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34 Cards in this Set

  • Front
  • Back
What are the 4 osteopathic principles?
1) body is a unit
2) the body is capable of self healing,regulation, and maintenance
3) structure and function are reciprocally interrelated
4) treatment is based on those 3 principles
What are the 5 treatment goals?
Restore homeostasis
Improve venous and lymphatic return
Increase Arterial flow
Restore physiological motion
Balance the autonomic nervous system
How do DIRECT techniques work?
These engage the restrictive barrier, the dysfunctional component is carried toward or through the restrictive barrier
How do INDIRECT techniques work?
These DISengage the restrictive barrier. The dysfunctional component is moved away from the motion barrier, to a point of balance and reduce tension
What does the direct articulatory technique do?
This is a low velocity, high amplitude procedure.
The barrier is repeatedly engaged 5 times or more.
Designed to stretch contracted muscles
Useful in transitional zones like- thoracolumbar
What are the direct techniques?
soft tissue
myofascial release
muscle energy
lymphatic technique
What are the indirect techniques?
Myofascial release
functional technique
Facilitated positional relase
What is myofasical release?
This is the loading/stretching of the tissue until a release occurs
What does myofascial release try to do to the nervous system?
This trys to lower inappropriate afferent (sensory) input to CNS, so the efferent (motor) pathways may relax
What are extrafusal muscle fibers Innervated by?
Alpha motor neurons of the ventral root of spinal cord
What does the Golgi Tendon do? what does it respond to, and by doing what?
This prevents excessive muscle tension
Lies within muscles
responds to FORCE not length
inhibits alpha motor neurons
What do intrafusal muscle fibers do? What do they respond to? what innervates them?
These maintain appropriate muscle tone.
It responds to both the amount and rate of change in muscle length
is proprioceptive

Innervated by gamma motor neurons
What causes normal resting muscle tone?
gamma gain
what causes muscle spasms?
increased gamma gain
How do indrect techniques inhibit muscle spasms?
These inhibit or decrease the tone of the muscle fibers, resetting the gamma gain to a new lower level>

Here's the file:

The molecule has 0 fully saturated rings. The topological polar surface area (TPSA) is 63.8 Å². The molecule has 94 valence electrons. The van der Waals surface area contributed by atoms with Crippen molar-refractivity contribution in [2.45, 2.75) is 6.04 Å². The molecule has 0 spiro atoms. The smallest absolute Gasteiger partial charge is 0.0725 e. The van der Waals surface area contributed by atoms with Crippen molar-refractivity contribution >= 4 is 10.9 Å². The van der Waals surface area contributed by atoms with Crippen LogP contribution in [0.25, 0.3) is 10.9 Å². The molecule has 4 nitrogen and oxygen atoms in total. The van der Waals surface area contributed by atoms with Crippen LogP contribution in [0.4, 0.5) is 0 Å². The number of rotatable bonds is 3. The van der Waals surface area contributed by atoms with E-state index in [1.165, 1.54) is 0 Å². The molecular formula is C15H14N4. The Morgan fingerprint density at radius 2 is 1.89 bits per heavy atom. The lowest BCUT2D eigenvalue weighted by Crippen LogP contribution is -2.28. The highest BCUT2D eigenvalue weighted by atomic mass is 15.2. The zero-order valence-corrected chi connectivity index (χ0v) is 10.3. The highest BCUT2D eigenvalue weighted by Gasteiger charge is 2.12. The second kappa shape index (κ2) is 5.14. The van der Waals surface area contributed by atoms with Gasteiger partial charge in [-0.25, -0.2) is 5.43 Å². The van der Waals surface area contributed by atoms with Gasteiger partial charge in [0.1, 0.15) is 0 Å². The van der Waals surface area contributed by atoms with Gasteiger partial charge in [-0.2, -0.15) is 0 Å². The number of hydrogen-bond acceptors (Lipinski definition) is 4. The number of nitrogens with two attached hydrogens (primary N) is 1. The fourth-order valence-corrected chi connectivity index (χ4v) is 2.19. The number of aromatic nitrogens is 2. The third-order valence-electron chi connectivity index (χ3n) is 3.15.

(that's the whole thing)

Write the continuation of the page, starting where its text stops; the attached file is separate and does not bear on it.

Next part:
How do direct techniques inhibit muscle spasms?
These stretch the golgi tendon, which ends up inhibiting the muscles contraction (by inhibiting the alpha motor neurons).
What does basic muscle energy theory state?
a restricted joint w/shortened muscle:
This causes:
the muscle spindle to report increased tension- this increases gamma tone (as if muscle was stretched)
Treatment: Pull muscle to barrier, pt then flexes, this pulls on golgi tendon, which inhibits the alpha motor neurons (to prevent damage) lowering gamma gain.
What is isometric muscle contraction?
Contracting against resistance, but with constant muscle length
What is Isotonic muscle contraction?
Contracting against resistance, with change in length
(concentric= shortening muscle, eccentric= lengthening muscle)
What is lsolytic muscle contraction?
this is an isotonic variation, where a muscle is lengthens very rapidly
What is isokinetic muscle contraction?
This is an isotonic contraction where the length change occurs at constant speed
Explain the steps of Muscle Energy technique
specific diagnosis
engage barrier in all planes
Isometric contraction against dr. 3-5 sec
relax 2 sec
stretch to new barrier
Repeat process several times
How does the counterstrain technique work?
in this method, the dr locates an area of tenderness, and then moves the pt passively away from the restrictive barrier. Find position of greatest comfort and hold for 90 seconds. allowing tissue to relax
How does indirect myofasical release work?
This unloads the tissue tension by following the tissue unwinding in all plans of motion (away from barriers)
What is the activating force of OMM treatments?
This is the force that is applied after a pt has been positioned properly, that results in a therapeutic effect
What are the Soft Tissue Direct Techniques we learned?
Bilateral/Unilateral cervical bowstringing, Killer Fingers
Thoracic bowstringing
Lumbar bowstringing
What are the Direct Myofascial Release Techniques we learned?
Thoracolumbar junction treatment
What are the Articulatory Techniques we learned?
What muscle energy motion did we learn?
The hamstring treatment
After soft tissue technqiues, how do you expect the muscle to react?
They should become red, hot, boggy, and go into spasm
Where do you put your fingers for killer fingers?
Into the sub-occipital sulcus
How do articulatory techniques work?
These are basically stretches that engage a barrier, as a muscle is engaged as its specific motion/barrier
When doing thoacic and lumbar articulatory technique, what do we need to stabilize, and using what
we use one hand to stabilize the spinous process of the vertebra below the one of interest
What are the contraindications to articulatory techniques?
disease of soft tissue, infection, weak joints or vasculature, acute injury